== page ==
Waraqah Ibn Naufal

According to Islamic scholars and documents, Waraqah Ibn Naufal was a Christian Ebionites priest. He was the Bishop of Mecca. It is very crucial here to point out the relevance of the Ebionites (Hanif in Arabic) to the whole story of Islam. Ebionites are a Jewish Christian sect that appeared around 70 CE and were mainly a group of Jews who accepted Jesus as the Messiah but rejected any divine qualities attached to him. The Ebionites followed the Gospel of Matthew only. Some scholars and church historians regard the Ebionites as a group of Judaized Christians. In other words, for the Ebionites, exactly like Muslims, Jesus is the Messiah but not the Son of God. Nevertheless, they followed the Law of Moses (many of those commandments had been incorporated as principal doctrines of Islam). To be more specific, the Ebionites are defined as a sect stressing the oneness of God and the humanity of Jesus, exactly like Islam. However, the Ebionites were regarded by both the majority of conventional Jews and mainstream gentile Christians as a heretical sect.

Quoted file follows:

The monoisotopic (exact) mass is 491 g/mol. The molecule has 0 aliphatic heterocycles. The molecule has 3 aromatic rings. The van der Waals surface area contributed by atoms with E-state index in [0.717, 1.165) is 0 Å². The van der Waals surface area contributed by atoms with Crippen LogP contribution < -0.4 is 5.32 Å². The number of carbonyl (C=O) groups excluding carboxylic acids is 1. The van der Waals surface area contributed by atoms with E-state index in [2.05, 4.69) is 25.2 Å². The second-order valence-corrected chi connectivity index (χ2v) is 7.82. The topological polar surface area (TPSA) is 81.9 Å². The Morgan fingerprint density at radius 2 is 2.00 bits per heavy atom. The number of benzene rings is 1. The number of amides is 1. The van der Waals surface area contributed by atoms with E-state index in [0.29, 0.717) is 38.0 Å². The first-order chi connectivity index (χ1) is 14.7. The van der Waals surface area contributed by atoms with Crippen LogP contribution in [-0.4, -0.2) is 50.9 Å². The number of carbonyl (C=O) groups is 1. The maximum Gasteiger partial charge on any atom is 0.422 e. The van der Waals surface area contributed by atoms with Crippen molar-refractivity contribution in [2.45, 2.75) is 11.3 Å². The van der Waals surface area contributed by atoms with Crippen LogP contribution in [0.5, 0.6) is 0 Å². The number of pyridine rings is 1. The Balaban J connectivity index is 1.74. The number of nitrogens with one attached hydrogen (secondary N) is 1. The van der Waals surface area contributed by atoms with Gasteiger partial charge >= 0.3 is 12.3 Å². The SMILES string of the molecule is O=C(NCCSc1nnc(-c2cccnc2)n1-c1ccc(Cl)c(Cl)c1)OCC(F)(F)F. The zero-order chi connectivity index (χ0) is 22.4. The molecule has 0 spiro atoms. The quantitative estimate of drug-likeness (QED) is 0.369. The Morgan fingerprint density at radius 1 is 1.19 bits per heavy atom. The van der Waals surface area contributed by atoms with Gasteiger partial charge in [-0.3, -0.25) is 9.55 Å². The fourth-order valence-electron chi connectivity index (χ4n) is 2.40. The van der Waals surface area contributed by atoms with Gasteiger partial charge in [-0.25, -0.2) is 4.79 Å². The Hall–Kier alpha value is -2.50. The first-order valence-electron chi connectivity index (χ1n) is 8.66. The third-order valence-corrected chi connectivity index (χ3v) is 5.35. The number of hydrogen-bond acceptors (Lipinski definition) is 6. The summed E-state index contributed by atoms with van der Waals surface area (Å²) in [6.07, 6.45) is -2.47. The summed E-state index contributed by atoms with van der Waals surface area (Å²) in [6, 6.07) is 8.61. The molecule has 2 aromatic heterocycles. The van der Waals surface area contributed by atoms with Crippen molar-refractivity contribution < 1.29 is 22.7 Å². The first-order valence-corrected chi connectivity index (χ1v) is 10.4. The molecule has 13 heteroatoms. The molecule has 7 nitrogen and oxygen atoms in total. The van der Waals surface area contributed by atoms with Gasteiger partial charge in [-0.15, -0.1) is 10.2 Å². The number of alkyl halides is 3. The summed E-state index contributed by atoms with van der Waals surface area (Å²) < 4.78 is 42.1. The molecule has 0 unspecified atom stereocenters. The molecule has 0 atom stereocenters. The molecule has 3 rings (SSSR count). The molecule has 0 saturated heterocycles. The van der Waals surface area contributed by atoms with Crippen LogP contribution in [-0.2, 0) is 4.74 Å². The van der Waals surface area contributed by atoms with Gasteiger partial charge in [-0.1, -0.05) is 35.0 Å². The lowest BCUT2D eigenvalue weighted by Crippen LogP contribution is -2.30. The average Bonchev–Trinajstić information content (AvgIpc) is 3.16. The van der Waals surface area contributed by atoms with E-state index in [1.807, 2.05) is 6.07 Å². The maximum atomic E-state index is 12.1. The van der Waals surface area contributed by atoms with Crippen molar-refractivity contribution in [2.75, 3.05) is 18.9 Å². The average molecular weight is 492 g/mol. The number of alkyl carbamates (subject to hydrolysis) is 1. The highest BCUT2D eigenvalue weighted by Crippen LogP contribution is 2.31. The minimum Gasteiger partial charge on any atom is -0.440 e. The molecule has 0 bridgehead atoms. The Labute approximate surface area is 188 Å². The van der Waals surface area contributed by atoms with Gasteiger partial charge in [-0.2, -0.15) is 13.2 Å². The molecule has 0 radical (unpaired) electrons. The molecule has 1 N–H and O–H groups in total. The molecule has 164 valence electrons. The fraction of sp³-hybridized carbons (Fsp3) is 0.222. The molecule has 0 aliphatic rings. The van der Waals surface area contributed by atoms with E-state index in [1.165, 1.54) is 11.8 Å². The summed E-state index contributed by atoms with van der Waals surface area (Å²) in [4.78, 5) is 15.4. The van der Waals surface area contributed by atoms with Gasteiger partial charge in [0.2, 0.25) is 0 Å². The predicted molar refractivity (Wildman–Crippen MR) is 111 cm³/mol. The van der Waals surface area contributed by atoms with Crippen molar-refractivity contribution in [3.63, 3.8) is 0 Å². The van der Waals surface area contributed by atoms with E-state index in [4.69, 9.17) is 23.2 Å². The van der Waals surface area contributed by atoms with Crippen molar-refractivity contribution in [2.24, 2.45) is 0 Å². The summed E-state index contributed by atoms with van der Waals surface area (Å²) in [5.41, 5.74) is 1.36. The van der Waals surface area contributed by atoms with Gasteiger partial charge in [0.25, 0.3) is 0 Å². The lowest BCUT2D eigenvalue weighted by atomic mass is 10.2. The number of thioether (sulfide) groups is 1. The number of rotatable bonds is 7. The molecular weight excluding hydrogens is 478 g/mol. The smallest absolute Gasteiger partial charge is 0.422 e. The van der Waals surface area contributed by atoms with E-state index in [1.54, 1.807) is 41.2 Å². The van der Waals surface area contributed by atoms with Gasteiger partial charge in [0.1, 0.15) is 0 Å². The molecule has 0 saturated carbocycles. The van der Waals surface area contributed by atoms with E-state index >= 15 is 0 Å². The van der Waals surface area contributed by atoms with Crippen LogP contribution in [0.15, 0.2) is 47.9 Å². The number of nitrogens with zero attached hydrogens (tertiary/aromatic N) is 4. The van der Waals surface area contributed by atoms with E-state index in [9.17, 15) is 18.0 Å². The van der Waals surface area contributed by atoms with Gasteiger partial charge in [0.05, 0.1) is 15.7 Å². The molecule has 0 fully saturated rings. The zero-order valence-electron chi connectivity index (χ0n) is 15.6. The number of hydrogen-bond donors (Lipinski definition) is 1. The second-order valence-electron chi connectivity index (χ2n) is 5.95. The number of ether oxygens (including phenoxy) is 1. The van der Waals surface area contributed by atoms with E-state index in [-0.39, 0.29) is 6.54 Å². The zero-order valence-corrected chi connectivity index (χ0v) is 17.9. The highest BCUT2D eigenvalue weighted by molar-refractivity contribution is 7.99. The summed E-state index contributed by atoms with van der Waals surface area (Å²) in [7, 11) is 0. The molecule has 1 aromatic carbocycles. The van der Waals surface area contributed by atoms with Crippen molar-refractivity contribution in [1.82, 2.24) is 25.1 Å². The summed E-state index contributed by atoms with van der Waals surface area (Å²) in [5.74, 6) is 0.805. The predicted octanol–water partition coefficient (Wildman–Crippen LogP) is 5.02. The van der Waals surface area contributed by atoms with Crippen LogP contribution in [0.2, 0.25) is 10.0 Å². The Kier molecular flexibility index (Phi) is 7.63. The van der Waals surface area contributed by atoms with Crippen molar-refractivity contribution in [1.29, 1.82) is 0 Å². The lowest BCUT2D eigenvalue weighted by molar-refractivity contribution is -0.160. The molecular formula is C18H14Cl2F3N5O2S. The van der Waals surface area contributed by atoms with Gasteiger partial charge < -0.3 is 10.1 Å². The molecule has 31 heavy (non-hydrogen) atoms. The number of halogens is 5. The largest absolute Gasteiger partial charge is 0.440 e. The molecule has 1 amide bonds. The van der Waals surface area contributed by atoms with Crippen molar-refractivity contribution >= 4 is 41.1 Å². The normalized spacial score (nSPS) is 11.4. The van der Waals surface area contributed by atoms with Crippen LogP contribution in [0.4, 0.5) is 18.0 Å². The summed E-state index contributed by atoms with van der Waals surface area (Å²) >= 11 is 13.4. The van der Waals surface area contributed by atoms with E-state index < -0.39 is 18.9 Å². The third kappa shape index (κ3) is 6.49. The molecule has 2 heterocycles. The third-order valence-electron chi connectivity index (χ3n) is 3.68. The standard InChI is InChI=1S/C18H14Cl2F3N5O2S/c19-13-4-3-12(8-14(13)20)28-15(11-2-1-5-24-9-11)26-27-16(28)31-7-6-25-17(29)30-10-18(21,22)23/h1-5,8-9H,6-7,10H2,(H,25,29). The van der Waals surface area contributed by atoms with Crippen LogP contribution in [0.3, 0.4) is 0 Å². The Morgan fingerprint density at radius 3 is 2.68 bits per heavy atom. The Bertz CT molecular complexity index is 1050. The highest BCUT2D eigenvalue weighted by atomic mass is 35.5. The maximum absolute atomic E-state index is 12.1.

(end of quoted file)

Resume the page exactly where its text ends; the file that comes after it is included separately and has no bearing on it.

Therefore, Ebionite Waraqah Ibn Naufal decided to shed off the negative image and rejection of the Ebionites sect by crafting a new religion that would encompass Judaism and Christianity and accommodate for every one if possible. No wonder then that Islam appears in many ways entirely Jewish: No pork, Law of Moses is observed, women cover their hair, emphasizing male circumcision, following the dietary and health practices of the Jews and placing much emphasis on rituals such as ablution and fasting, etc. (just to name a few common practices in both Judaism and Islam). On the other hand, the similarity between Islam and Christianity is huge; Islam reveres Mary and Jesus and accepts Christianity as a religion and Jesus as the Messiah and as a Prophet; moreover, the Gospel of Matthew (which was exclusively followed by the Ebionites) and many of its themes and ideas had been selectively incorporated into the Quran. Many of the early short verses “revealed” or rather written by Waraqah Ibn Naufal in Mecca bear a striking similarity to the spirit of the Gospel of Matthew. On the other hand, both Judaism and Christianity revere Jerusalem (exactly as Islam does), and in that way, Waraqah Ibn Naufal wanted a mega religion that would take in (all meanings of “take in” are intended) everybody. He wanted to unite the two major religions – Judaism and Christianity – into one under a new banner and a new name. Basically, he wanted the Ebionites’ beliefs and doctrines to become “Islam.” Unsurprisingly, things did not work out the way he planned. So what was Waraqah Ibn Naufal’s original plan? And how he proceeded to implement it?